Whistleblower paid heavy price for raising concerns over safety at Our Lady’s hospital
Joe McGrath’s concerns mirrored in Hiqa report almost 10 years later
Consultant surgeon Joe McGrath, leaving the Four Courts yesterday after he was issued with an apology from the HSE. Photograph: Collins
Whistleblowers are flavour of the month, but Joe McGrath fulfilled this role in the hospital he works in, Our Lady’s in Navan, years before it was ever popular to do so.
However, in common with other whistleblowers currently in the news McGrath, a consultant surgeon and gastrointestinal specialist, paid a heavy price for his outspokenness.
As far back as 2000, he raised concerns about staffing and resources issues, bed use and the cancellation of procedures at his hospital, highlighting the knock-on effects they had for patient safety.
In 2005, for example, The Irish Times reported the concern of surgeons in the hospital over operating theatres being left uncleaned overnight, causing delays to procedures the following morning.
As the years passed and cutbacks were made, McGrath’s voice grew stronger, and the response of his superiors more hostile.
After 2004, the health services were being run centrally by the Health Service Executive, which responded unfavourably to the negative light being shone on this corner of its empire.
From 2005, the HSE carried out a series of reviews into surgical services at the hospital, with obvious personal, psychological and professional consequences for McGrath. The suffering he endured is explicitly referenced in yesterday’s court apology to the surgeon from the HSE.
In 2007, McGrath sued his employer, but it took seven years for the case to reach the High Court yesterday, when a settlement was announced. During that time, the dispute continued and even intensified, but the wider context in which Navan hospital operates also changed dramatically.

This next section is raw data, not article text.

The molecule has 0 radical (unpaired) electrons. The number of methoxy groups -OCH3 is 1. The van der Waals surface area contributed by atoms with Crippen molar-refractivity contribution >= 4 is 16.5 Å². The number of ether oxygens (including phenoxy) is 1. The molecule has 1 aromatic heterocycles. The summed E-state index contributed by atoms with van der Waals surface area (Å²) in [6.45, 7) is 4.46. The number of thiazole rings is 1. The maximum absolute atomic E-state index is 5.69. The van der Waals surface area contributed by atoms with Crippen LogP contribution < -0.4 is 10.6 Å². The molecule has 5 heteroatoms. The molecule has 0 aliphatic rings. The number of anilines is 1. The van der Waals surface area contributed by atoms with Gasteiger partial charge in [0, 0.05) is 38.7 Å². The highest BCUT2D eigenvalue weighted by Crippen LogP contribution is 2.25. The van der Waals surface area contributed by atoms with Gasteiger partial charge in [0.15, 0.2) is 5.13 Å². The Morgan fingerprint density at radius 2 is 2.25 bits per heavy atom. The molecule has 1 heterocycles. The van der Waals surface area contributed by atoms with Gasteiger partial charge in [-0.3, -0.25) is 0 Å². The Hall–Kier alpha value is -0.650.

McGrath was placed on administrative leave for a three-month period in 2010 after complaints were made by staff in relation to two operations.
He denied the allegations, but it took three years before two reports effectively cleared him.
It was obvious during that time that he enjoyed widespread support among his medical colleagues – fellow surgeons spoke out on his behalf and 50 Co Meath GPs sent a petition to the HSE calling for his reinstatement.
Meanwhile, in 2009, the Health Information and Quality Authority (Hiqa) published a report on Ennis hospital recommending its services be reconfigured to make them safer for patients. The report raised serious questions about other smaller hospitals around the country, including Navan.
In the years that followed, many of these Model 2 hospitals ceased providing 24-hour emergency care, surgery and obstetric services. They didn’t lose out entirely, as elective surgery and day procedures were increased.
In Navan, surgery ended in 2010 but the emergency department remains open, despite the HSE’s stated intention to convert it into a minor-injuries unit. Indeed, a new building was erected to house the department.
Hiqa kept up the pressure with a further report, in 2011, which said patients were being put at risk at a number of smaller hospitals by the failure of the HSE to implement its earlier findings.
One by one, each of these hospitals has been downgraded through the curtailment or closure of emergency services, with the exception of Navan.
The threat to Navan remains, and local opposition to further reconfiguration of services remains strong. By coincidence, a day after the settlement in this case, the town’s citizens take to the streets again today in defence of their local hospital.